Clippers’ Doc Rivers still unsure about Chris Paul’s availability for Game 3

Los Angeles Clippers' Chris Paul signals from the sidelines during the first half of Game 1 in a second-round NBA basketball playoff series against the Houston Rockets, Monday, May 4, 2015, in Houston. Chris Paul is out for game 1 with a strained left hamstring. (AP Photo/David J. Phillip)

Los Angeles Clippers’ Chris Paul signals from the sidelines during the first half of Game 1 in a second-round NBA basketball playoff series against the Houston Rockets, Monday, May 4, 2015, in Houston. Chris Paul is out for game 1 with a strained left hamstring. (AP Photo/David J. Phillip)

Less than a week ago, Chris Paul left a lasting impression by securing a first-round series on a game-winning bank shot while hobbling a strained left hamstring.

Since then, the only images of Paul has entailed sitting on the Clippers’ bench in dapper clothing, while mentoring his teammates. Behind the scenes, however, Paul has furiously worked to heal his hamstring so he can help the Clippers break a 1-1 series tie when they host the Houston Rockets for Game 3 on Friday at Staples Center.

“I think everything is going well,” Clippers coach Doc Rivers said Thursday on a conference call. “But we still don’t know anything about tomorrow yet.”
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Houston’s Corey Brewer fined $5,000 for flopping in Game 2 win over Clippers

The NBA fined Houston Rockets forward Corey Brewer $5,000 on Thursday for flopping in the team’s Game 2 win over the Clippers on Thursday at Toyota Center.

Replays showed that Brewer dramatically fell backwards and landed on floor underneath the basket after Clippers guard Lester Hudson mildly pushed him away during an inbounds play. Hudson was called for the foul on the call.

The monetary penalties for flopping increase with each offense in the playoffs, including fines worth $10,000 (second offense), $15,000 (third offense) and $30,000 (fourth offense). A fifth violation could prompt the NBA to punish with both an increased fine and suspension.

The NBA defines flopping “as any physical act that appears to have been intended to cause the
referees to call a foul on another player.” The league mostly determined if a player committed a flop based on whether “their physical reaction to contact with another player is inconsistent with what would reasonably be expected given the force or direction of the contact.”

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Austin Rivers has been Clippers’ x-factor in playoff games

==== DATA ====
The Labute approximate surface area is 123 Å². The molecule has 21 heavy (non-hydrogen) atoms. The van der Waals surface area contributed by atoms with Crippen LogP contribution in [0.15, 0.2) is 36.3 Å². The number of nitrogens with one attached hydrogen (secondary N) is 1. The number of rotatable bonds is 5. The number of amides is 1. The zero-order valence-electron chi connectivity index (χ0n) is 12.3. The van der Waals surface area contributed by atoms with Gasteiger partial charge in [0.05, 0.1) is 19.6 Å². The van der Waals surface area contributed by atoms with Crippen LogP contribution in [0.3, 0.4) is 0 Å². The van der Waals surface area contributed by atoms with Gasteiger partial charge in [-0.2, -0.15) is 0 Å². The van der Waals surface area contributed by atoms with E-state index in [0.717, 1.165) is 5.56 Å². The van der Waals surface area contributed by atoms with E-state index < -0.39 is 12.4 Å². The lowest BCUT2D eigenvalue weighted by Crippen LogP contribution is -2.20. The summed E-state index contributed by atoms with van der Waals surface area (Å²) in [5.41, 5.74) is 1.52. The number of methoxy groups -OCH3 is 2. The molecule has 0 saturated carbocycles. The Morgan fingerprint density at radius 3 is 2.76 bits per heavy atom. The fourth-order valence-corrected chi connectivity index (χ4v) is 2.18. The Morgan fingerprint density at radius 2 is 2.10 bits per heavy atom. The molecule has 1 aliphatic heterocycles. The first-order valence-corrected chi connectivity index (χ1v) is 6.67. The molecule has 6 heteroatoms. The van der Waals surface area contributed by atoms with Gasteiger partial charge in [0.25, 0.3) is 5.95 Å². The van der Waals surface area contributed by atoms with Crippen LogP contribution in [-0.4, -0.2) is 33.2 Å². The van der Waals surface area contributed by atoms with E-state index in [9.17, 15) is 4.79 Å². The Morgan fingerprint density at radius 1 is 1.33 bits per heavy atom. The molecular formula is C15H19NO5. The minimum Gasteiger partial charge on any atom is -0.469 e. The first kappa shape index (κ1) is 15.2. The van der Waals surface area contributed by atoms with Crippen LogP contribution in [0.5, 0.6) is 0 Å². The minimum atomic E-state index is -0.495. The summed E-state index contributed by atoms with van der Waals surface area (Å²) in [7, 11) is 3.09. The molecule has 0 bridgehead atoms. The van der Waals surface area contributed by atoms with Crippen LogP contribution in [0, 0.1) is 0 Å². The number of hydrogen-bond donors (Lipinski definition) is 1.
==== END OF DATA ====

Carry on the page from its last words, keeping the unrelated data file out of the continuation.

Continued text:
Without Chris Paul, Clippers fall 115-109 to Houston Rockets in Game 2

Follow L.A. Daily News’ Mark Medina on Twitter and on Facebook. E-mail him at mark.medina@langnews.com

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Five things to take from Clippers’ 115-109 Game 2 loss to the Rockets

Blake Griffin

Blake Griffin/Photo courtesy of Los Angeles Clippers, NBA.com

 

– Remember Game 1 when the Rockets held a 13-point lead in the second quarter and the Clippers came back and got them? Well, the Clippers held a 13-point lead early in the third quarter of this one, and the Rockets came back and got them. It just goes to show how quickly the momentum can change. That’s why staying focused on the task at hand 100 percent of the time is so darn important. Think about it. The Clippers outscored the Rockets 41-21 in the second quarter and once they took that 13-point lead, they appeared almost a cinch to come back to L.A. up 2-0 in the series. They had all the momentum, the Rockets appeared bewildered and their fans were really bummed out. Poof, just like magic, the Rockets started to roll.

Jamal Crawford had his fourth poor shooting night in nine playoff games. He made just 6 of 22 from the field, 1 of 8 from 3-point range. He is now shooting 37.3 percent in the postseason, just 21.7 percent (10 of 46) from 3-point range. He has to be better. He did have five rebounds and five assists to go with his 19 points.

– The Clippers were whistled for 40 personal fouls to 27 for Houston. The Rockets were 42 of 64 (65.6 percent) from the free-throw line, the Clippers 25 of 32 (78.1 percent). Doc Rivers did not blast the officials afterward, but he jokingly said, “They shot 117 free throws tonight.” Some of them were because of intentional fouls.

Blake Griffin scored 26 points in the first half on 11 of 14 shooting and appeared on his way to 40 points or more. But he was just 2 of 9 in the second half for eight points and a total of 34. Sure, Griffin still had a solid game. The Rockets made some adjustments, the Clippers kept going to Griffin and the results were not good.